The parents of a 4-year-old Palmdale boy are set to be arraigned April 15 on a grand jury indictment charging them with murder and other counts in connection with their son's death last summer.
At the defense's request, arraignment was delayed Wednesday for Jose Maria Cuatro Jr., 28, and Ursula Elaine Juarez, 26, who were indicted on one count each of murder and torture in the death of their son, Noah Cuatro.
The indictment, unsealed Jan. 28, also charges the boy's father with one count each of assault on a child causing death and a newly added count of sexual penetration of a child under 10, with the indictment alleging that the latter crime occurred on the same day the boy was attacked.
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The boy's mother is additionally charged with one count of child abuse under circumstances likely to cause death.
Deputy District Attorney Jonathan Hatami told Los Angeles Superior Court Judge Sam Ohta this morning that he estimated that the trial would last about two months.
A trial date has not yet been set, and the judge told the defendants that it can typically take a year or longer for such a case to go to trial.
Ohta indicated that it was "more than likely'' that the case would remain at the downtown Los Angeles courthouse instead of Lancaster, where the two were initially charged last year, but said a final decision had not yet been made.
Cuatro -- who could face a maximum of 47 years to life in state prison if convicted as charged -- is jailed in lieu of $4 million bail.
Juarez is behind bars in lieu of $3 million bail and could face up to 32 years to life in prison, according to the Los Angeles County District Attorney's Office.
The pair, who were arrested last Sept. 26, reported a drowning in their family pool in the 1200 block of East Avenue S around 4 p.m. on July 5, 2019.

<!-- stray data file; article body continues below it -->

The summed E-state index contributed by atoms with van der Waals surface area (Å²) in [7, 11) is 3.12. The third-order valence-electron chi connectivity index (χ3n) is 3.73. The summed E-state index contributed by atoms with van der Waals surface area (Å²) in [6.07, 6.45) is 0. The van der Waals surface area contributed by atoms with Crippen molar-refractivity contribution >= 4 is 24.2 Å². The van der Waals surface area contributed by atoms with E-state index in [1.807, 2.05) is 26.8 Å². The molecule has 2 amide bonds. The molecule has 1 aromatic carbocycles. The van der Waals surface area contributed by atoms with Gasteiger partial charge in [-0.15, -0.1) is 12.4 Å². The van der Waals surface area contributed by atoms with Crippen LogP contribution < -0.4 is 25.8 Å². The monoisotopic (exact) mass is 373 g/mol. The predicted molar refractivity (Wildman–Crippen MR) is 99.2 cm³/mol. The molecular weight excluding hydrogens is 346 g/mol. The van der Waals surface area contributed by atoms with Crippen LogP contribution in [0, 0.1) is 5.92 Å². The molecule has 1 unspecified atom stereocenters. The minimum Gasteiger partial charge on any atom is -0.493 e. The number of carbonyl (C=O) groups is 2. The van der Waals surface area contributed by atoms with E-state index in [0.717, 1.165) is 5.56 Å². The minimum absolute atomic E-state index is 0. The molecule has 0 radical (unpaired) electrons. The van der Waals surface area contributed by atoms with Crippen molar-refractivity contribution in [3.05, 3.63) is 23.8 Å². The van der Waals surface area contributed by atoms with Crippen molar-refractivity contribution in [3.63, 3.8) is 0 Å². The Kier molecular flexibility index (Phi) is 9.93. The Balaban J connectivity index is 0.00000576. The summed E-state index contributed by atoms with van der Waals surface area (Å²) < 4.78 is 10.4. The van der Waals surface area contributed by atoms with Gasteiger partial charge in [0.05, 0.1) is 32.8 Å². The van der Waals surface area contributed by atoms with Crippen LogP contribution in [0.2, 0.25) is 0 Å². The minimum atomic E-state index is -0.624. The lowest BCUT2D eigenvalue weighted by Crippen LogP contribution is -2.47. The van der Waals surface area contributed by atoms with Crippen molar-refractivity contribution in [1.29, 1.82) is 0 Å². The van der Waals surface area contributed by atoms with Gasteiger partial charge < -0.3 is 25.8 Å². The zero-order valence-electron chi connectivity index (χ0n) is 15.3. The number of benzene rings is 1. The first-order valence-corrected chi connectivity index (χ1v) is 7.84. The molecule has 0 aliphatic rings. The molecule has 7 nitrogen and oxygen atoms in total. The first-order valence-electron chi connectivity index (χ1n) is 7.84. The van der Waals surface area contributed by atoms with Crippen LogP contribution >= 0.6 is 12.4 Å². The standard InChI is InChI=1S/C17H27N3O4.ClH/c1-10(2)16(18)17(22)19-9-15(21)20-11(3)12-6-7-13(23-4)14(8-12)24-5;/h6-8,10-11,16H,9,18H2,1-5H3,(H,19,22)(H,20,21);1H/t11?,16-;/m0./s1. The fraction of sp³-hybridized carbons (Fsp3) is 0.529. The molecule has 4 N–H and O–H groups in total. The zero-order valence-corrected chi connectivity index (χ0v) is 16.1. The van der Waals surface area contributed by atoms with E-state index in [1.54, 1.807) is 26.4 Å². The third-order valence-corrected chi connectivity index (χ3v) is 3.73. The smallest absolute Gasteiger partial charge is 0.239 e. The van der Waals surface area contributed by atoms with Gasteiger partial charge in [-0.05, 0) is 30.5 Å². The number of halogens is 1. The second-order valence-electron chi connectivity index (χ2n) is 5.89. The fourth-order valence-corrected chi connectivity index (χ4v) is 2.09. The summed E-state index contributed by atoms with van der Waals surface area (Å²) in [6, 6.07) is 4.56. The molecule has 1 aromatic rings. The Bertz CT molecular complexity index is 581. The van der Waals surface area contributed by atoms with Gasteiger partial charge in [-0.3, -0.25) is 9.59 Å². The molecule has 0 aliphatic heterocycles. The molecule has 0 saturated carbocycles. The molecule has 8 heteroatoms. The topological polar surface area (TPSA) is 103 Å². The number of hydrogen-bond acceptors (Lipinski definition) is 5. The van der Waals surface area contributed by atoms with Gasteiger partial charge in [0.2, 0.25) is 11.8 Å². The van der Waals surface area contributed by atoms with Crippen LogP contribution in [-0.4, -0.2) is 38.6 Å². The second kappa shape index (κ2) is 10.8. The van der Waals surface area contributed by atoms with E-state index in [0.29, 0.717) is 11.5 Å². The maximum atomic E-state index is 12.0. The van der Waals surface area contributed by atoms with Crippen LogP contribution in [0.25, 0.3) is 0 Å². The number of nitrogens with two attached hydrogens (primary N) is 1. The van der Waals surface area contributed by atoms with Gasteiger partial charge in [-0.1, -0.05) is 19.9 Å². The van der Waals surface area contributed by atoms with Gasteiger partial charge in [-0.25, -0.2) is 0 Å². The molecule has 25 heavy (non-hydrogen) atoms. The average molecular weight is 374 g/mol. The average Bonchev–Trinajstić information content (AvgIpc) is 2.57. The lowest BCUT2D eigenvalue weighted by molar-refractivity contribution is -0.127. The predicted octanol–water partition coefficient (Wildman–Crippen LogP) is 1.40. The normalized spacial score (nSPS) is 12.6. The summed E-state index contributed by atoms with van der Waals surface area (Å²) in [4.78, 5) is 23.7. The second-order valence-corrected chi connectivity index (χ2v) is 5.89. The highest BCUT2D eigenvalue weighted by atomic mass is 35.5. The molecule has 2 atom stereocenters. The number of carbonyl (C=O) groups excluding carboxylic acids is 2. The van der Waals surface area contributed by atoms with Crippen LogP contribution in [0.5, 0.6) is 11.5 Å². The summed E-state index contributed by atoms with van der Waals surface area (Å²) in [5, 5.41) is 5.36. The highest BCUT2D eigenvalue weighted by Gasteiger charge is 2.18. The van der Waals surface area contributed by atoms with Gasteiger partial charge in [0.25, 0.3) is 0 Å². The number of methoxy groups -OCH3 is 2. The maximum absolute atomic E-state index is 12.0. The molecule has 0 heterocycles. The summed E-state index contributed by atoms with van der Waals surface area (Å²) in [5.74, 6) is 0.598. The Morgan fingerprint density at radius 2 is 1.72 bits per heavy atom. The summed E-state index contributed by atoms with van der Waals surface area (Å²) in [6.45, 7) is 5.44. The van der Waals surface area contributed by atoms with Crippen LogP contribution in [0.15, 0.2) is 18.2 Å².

The youngster was taken first to Palmdale Regional Medical Center and then to Children's Hospital Los Angeles, where he was pronounced dead the next day.
Sheriff Alex Villanueva announced the following week that an investigation was underway into the boy's death. The sheriff said Noah lived with his parents and three siblings, who were taken into protective custody.
The boy's death raised questions about the actions of county social
workers who interacted with the family.
An attorney for Noah's great-grandmother, Eva Hernandez, said he plans
to file a civil lawsuit against the Los Angeles County Department of
Children and Family Services on the family's behalf.
"We loved Noah, our whole family loved him so much,'' Hernandez told
reporters outside court this morning. "We just want justice for him.''
A multimillion-dollar damages claim -- the precursor to a lawsuit -- was filed against the county last year, alleging that the boy died despite countless
countless reports of abuse'' that had been made to the Department of Children and Family Services. That claim was recently denied, according to attorney Brian Claypool.
According to the damages claim filed on behalf of Hernandez, Noah was
repeatedly removed from his mother's care, once after she was arrested and
another time due to neglect, but each time he was returned to the home.
"In February 2019, a DCFS caseworker noted that Cuatro appeared lethargic and withdrawn,'' according to the claim. "There were then three more referrals in March and April, including a report that Cuatro arrived at Olive View-UCLA Medical Center in Sylmar with bruises on his back.''
The claim also contends that in May 2019, a DCFS caseworker filed a 26-
page petition to have Noah removed from his parents' custody. That petition
was granted, "but willfully ignored by DCFS,'' according to the claim.
"Noah Cuatro is not going to be forgotten,'' Claypool said, calling the indictment "the first step in helping Noah carry out his legacy to stop
this from happening again.''
DCFS issued a statement last year saying, "At any given time, the Department of Children and Family Services serves more than 34,000 families and vulnerable children in Los Angeles County with an unwavering commitment to pursue child safety every day in our communities. Our 9,000 employees are committed to this mission, and we look to do everything possible to safeguard the children entrusted to our care. We cannot comment on any pending claim, litigation or lawsuit involving the department at this time.''
The Los Angeles County Office of Child Protection released a report last year that determined DCFS officials acted "appropriately'' in their handling of Noah's case.